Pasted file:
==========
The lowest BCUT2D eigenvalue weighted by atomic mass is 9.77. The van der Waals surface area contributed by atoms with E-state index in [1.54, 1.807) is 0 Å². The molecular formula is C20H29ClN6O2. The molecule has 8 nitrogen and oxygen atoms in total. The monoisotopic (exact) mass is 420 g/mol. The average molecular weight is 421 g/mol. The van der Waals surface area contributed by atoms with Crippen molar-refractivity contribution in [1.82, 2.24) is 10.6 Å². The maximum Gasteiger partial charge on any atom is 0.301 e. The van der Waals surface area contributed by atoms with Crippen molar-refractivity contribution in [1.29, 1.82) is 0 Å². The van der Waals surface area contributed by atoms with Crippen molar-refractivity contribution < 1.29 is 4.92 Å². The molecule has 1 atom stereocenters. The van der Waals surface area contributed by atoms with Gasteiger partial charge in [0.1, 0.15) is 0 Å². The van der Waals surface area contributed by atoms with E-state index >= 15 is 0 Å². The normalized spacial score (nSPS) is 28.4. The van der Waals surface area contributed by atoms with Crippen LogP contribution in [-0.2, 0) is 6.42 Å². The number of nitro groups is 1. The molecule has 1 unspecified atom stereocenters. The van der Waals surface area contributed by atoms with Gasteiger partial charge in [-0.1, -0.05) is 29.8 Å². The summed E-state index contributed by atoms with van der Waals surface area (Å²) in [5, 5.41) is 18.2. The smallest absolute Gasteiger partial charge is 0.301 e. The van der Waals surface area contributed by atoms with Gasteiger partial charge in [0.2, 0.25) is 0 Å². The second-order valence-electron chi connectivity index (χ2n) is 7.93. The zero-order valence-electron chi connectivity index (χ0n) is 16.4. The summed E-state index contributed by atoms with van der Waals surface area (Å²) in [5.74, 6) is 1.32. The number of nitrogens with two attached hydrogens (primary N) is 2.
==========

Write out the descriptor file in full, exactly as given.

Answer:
The lowest BCUT2D eigenvalue weighted by atomic mass is 9.77. The van der Waals surface area contributed by atoms with E-state index in [1.54, 1.807) is 0 Å². The molecular formula is C20H29ClN6O2. The molecule has 8 nitrogen and oxygen atoms in total. The monoisotopic (exact) mass is 420 g/mol. The average molecular weight is 421 g/mol. The van der Waals surface area contributed by atoms with Crippen molar-refractivity contribution in [1.82, 2.24) is 10.6 Å². The maximum Gasteiger partial charge on any atom is 0.301 e. The van der Waals surface area contributed by atoms with Crippen molar-refractivity contribution in [1.29, 1.82) is 0 Å². The van der Waals surface area contributed by atoms with Crippen molar-refractivity contribution < 1.29 is 4.92 Å². The molecule has 1 atom stereocenters. The van der Waals surface area contributed by atoms with Gasteiger partial charge in [0.1, 0.15) is 0 Å². The van der Waals surface area contributed by atoms with E-state index >= 15 is 0 Å². The normalized spacial score (nSPS) is 28.4. The van der Waals surface area contributed by atoms with Crippen LogP contribution in [-0.2, 0) is 6.42 Å². The number of nitro groups is 1. The molecule has 1 unspecified atom stereocenters. The van der Waals surface area contributed by atoms with Gasteiger partial charge in [-0.1, -0.05) is 29.8 Å². The summed E-state index contributed by atoms with van der Waals surface area (Å²) in [5, 5.41) is 18.2. The smallest absolute Gasteiger partial charge is 0.301 e. The van der Waals surface area contributed by atoms with Gasteiger partial charge in [0.2, 0.25) is 0 Å². The second-order valence-electron chi connectivity index (χ2n) is 7.93. The zero-order valence-electron chi connectivity index (χ0n) is 16.4. The summed E-state index contributed by atoms with van der Waals surface area (Å²) in [5.74, 6) is 1.32. The number of nitrogens with two attached hydrogens (primary N) is 2.